Fed's Reckless Bubble Blowing - Part II
Ben Bernanke and the Missing Bond Vigilantes?
By Frank Barbera CMT. September 18, 2007
Over the last few years working in the hedge fund business, I can remember the eerie calm that fell over our trading desk ahead of each Fed meeting. For about 15 minutes ahead of the ‘Big Announcement’ the phones would slow, people would begin to crowd around, and the period of quiet anxiousness would begin. Eyes on the second hand, I would usually check all my trading screens, then make sure everything on my trading desk was in order, I'd stack my papers – reshuffle a few here, a few more over there, pace around the desk where my carpeting was wearing thin, and I'd make sure I knew where everything and anything I could possibly need could be found in a moment's notice.
For a trader, it was a feeling that must be somewhat akin to what a thoroughbred horse must feel when stepping into the starting gate -- that sense of anxiety, the palpable tension -- and then would come the TV reporter's voice, ‘the voice’ with the ‘Big News’! Only most often, it wasn't ‘big news;’ most often, it was no news of consequence at all. Most often, the increased transparency at the Fed had telegraphed what would be the outcome long in advance. Everyone would then laugh and that would be it -- back to work we'd go. Of course, the markets still managed to go wildly insane for about an hour or two after most meetings, and sometimes on the REALLY predicable ones, nothing much would happen.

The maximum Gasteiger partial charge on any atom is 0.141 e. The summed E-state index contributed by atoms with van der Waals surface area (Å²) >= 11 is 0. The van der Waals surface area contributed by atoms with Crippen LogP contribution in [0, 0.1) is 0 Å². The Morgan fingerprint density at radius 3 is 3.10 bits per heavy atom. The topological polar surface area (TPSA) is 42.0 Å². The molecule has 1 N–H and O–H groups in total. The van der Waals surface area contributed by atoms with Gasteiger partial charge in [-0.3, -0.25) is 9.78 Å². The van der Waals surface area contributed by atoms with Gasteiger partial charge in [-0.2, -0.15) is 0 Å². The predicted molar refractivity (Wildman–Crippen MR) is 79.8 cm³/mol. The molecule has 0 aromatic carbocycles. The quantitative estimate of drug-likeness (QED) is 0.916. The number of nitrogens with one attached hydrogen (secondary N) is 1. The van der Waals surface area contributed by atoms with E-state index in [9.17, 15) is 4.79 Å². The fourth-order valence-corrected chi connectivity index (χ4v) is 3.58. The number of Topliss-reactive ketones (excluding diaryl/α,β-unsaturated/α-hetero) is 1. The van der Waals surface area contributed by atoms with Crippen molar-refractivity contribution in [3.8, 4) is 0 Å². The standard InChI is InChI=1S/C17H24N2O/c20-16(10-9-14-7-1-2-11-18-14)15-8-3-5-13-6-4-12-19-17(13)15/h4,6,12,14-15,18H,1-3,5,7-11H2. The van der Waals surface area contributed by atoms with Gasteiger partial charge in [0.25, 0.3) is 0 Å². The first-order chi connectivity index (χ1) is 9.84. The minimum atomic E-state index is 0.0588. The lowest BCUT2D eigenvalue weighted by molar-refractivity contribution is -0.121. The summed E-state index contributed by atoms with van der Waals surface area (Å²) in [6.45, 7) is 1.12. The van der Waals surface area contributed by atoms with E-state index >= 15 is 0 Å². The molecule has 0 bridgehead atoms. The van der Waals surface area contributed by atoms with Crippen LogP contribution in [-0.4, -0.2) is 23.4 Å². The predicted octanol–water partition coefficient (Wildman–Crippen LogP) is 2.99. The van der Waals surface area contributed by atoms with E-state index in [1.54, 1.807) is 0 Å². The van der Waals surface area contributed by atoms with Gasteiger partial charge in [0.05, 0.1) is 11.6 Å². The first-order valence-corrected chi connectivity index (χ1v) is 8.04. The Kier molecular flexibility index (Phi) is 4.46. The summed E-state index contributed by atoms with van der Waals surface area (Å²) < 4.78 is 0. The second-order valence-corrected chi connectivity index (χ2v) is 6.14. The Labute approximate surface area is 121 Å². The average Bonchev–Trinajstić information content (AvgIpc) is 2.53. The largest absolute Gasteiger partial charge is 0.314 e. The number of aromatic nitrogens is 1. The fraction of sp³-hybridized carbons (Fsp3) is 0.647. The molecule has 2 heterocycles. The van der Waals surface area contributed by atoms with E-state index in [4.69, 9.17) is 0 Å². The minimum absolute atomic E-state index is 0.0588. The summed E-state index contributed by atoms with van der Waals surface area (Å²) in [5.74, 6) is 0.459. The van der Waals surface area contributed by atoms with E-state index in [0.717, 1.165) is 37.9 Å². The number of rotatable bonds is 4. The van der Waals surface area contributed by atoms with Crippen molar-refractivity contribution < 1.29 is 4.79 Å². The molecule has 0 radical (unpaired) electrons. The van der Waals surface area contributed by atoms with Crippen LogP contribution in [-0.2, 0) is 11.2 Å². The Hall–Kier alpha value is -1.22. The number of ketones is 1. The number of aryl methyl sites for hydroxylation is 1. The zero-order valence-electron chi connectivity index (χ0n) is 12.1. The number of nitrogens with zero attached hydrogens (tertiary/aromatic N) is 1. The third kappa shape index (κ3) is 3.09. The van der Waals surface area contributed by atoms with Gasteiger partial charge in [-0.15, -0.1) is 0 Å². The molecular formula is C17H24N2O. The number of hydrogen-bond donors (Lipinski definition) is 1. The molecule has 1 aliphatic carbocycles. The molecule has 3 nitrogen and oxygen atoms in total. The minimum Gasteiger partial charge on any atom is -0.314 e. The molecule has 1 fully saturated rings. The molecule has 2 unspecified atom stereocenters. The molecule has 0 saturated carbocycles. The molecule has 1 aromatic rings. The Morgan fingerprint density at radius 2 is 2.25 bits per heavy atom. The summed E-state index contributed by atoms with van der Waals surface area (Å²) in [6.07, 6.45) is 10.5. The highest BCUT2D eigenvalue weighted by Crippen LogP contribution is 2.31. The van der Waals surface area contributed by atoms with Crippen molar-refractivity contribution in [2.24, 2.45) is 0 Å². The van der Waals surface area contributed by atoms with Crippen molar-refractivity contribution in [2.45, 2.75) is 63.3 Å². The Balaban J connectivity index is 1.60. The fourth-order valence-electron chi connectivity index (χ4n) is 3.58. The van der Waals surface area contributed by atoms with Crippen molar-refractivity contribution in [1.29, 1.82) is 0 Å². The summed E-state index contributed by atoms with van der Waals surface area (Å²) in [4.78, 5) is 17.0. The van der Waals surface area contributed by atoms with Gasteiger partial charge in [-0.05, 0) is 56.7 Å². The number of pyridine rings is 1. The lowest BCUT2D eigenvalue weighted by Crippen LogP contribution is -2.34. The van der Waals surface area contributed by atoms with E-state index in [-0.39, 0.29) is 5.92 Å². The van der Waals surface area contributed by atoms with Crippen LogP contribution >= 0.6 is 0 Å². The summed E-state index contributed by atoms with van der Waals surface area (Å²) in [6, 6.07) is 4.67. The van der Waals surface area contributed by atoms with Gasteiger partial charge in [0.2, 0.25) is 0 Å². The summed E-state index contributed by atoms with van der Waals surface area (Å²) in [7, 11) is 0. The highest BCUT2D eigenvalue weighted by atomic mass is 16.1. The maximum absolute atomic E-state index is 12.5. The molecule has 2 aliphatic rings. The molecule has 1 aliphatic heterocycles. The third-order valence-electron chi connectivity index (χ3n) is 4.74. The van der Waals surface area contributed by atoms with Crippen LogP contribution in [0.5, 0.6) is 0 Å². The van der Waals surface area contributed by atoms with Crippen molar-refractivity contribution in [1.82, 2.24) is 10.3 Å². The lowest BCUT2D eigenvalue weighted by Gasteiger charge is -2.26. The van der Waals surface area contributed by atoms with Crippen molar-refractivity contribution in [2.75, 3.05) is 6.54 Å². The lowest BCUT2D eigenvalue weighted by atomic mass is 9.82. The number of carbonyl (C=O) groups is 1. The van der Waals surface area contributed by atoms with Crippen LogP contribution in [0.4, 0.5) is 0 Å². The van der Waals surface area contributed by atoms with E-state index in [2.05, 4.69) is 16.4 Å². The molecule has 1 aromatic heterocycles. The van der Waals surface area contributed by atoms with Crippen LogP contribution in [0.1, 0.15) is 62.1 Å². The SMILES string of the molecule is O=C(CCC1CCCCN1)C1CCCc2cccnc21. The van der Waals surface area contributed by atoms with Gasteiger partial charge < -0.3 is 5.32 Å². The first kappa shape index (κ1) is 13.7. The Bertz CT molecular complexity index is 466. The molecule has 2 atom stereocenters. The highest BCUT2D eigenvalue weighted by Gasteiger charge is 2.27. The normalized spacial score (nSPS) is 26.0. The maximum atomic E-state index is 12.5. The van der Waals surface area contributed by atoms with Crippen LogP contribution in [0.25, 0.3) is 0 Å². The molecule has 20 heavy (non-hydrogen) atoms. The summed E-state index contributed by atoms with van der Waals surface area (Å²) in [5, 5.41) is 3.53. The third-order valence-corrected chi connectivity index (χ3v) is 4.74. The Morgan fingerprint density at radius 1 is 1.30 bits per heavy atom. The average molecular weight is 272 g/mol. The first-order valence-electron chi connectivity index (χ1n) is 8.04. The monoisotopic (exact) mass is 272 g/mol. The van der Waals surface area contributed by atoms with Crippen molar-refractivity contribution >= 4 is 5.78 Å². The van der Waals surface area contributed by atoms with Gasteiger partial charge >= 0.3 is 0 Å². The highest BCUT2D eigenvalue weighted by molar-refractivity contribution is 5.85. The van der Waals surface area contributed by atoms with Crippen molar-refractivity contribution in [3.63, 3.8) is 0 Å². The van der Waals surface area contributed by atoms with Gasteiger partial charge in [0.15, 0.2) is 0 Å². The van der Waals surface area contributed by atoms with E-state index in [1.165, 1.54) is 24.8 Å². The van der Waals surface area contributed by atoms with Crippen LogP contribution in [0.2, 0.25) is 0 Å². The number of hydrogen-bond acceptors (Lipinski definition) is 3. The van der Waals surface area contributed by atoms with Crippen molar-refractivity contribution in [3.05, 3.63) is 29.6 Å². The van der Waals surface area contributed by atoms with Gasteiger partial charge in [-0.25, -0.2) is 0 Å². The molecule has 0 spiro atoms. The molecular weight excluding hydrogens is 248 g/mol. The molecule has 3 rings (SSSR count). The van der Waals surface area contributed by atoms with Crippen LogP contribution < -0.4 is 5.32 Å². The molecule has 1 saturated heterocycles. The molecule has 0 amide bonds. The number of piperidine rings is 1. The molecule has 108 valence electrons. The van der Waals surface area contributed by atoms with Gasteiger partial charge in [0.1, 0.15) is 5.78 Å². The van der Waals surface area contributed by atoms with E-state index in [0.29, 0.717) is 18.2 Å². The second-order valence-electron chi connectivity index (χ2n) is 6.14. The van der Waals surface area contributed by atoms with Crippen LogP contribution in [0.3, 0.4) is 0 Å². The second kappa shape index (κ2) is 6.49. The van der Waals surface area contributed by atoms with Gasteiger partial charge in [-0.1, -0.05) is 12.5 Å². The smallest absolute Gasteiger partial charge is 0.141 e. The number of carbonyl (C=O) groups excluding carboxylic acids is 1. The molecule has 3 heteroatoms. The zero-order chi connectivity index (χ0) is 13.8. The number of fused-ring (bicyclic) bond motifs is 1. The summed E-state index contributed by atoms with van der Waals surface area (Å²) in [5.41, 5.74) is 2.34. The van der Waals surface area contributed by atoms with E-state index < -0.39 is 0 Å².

Well, boy, was today ever different. For starters, coming into the day, the wave of anticipation in front of this particular Fed meeting was unlike anything we have seen in many years, literally headline after headline over the last few days on virtually every financial web site attributing this or that market reaction to the perceived upcoming action by the Fed. Among Fed meetings, cast against the backdrop of the unfolding Credit Crisis, this meeting was the Super Bowl of Fed Powwow's. Coming into the day, 86% of polled investors believed the Fed would cut rates by 1/4% on fed funds with nearly 38% pointing to additional 1/2% cut on the discount rate. What did we get? We got the ultimate surprise -- a 1/2 point rate cut, and a 1/2 cut in the discount rate! A double whammy of Fed rate cuts.
For most market observers, the half point ‘cut’ scenario, which coming into today was seen as only an 11% chance, seemed a long shot as investors perceived the Fed as being in between a rock and a hard place, sandwiched in a box between the Dollar and the Economy. Would Helicopter Ben really risk branding itself as a feeble inflation fighter by aggressively cutting rates? While some may still believe that the Fed is data dependent, and that they will wait and see what happens with future economic data, today's action seems wildly out of whack with what is still 4% GDP growth, wildly out of whack with Oil at $81, wildly out of whack with Gold near $735; yet it is all highly consistent with a man who only a few years ago was quoted as talking about using the printing press as a mechanism for the lender of last resort.
Welcome to Weimar Revisited!